We conducted the majority of interviews with AHRQ staff and partner/collaborator teams in-person, with the remainder conducted via telephone. Interview protocols for AHRQ staff focused on their role in IDSRN, the underlying rationale for the program, their perspectives on implementing research into practice, and their views of IDSRN's successes and challenges. The interviews with IDSRN teams included researchers and those with management responsibility within the associated delivery systems, the latter of whom were key intended audiences for the program. Protocols for IDSRN participants included questions on their perspectives on the program and rationale for participation, general experience with implementing research into practice, and experience with particular projects undertaken as part of IDSRN, including the factors that facilitated or impeded the operational impact of those projects.
Since IDSRN program resources were typically allocated on the basis of projects, we used this unit of analysis as a primary one for understanding the types of projects pursued and determining whether IDSRN led to changes in operations. (Sequentially-funded projects on the same topic were considered a single project.) Given IDSRN's evolving goals, we defined program success broadly as involving any operational impact, either within the organization in which the project work was conducted or through use of that work by other organizations. We categorized IDSRN projects in several ways to better understand the relationship between project characteristics and the likelihood that its findings would be used. For example, as discussed later, we identified subgroups of projects that employed a similar approach to implementation, at least implicitly (e.g., operationally-linked projects that assessed clinical interventions versus less research-oriented projects that developed web-based tools to improve care delivery). We also examined projects by the locus of any change or impact that occurred as a result (e.g., change in the project team's delivery system versus change in organizations outside of IDSRN).
Finally, to help identify what factors might have facilitated operational impact, we prepared four case studies highlighting projects that were identified as particularly successful in terms of operational impact based on interviews with IDSRN teams, AHRQ staff's perspectives on projects with the greatest impact, and available documents. We selected projects that reflected the diversity of work carried out under IDSRN, different collaborator/partner teams, and different funding sources. We then conducted additional interviews to gather information on exactly how and by whom the research or tool had been used.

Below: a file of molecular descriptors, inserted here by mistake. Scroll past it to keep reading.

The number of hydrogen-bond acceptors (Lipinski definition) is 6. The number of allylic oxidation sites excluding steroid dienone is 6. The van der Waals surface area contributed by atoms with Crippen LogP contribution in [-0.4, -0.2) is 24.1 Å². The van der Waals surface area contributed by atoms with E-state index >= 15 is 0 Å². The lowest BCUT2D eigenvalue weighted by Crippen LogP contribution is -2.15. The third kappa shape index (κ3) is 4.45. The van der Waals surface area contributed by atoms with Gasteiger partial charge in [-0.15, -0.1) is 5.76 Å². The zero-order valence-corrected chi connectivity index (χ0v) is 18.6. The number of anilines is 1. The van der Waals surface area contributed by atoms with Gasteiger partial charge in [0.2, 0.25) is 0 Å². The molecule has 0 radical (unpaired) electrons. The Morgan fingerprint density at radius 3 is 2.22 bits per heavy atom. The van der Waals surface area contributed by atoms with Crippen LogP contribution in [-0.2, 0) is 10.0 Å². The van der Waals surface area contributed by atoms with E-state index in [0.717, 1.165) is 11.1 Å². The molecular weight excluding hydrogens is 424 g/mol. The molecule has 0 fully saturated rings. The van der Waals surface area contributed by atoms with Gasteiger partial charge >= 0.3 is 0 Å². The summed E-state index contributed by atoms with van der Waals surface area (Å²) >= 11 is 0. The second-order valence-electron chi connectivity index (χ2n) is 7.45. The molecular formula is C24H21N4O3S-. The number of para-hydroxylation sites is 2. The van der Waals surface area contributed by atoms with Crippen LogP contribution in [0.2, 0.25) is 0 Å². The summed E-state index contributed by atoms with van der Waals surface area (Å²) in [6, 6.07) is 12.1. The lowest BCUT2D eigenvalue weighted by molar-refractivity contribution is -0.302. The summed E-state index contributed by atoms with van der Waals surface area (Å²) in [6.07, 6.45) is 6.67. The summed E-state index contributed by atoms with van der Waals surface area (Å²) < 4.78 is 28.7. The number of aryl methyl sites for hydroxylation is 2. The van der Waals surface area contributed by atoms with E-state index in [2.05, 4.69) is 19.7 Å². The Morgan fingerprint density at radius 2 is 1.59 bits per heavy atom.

Overview of IDSRN teams and projects
Each of the nine IDSRN teams involved a lead organization and one or more collaborators that merged research skills with operational experience. In all but one case, the team was led by an entity whose mission was to conduct applied research. (The exception involved a team led by the CEO of a safety net system). Regardless of their base, these entities depended, at least in part, on "soft" money and, therefore, had more incentive than operational staff to promote IDSRN partnerships and to develop fundable proposals. Researchers based in operational systems either supplemented their own staff or not, depending on how they viewed the strength of their internal capacity, and the historical working relationships. Organizations' main reasons for participating were the opportunity to pursue applied research in operational settings and the perceived credibility and prestige of being part of IDSRN.
IDSRN projects were more expansive in their focus than more traditional health services research, with context and application being major concerns. However, projects also varied within IDSRN. Some IDSRN projects took more advantage of IDSRN's partnership between research and operations than others. Moreover, some projects relied strongly on an existing research base, while others were only loosely linked to the evidence base from the field. As shown in Table 2, about half of the IDSRN projects employed relatively traditional research methods that were applied to operational settings and needs. Within this category, we identified three somewhat diverse kinds of work: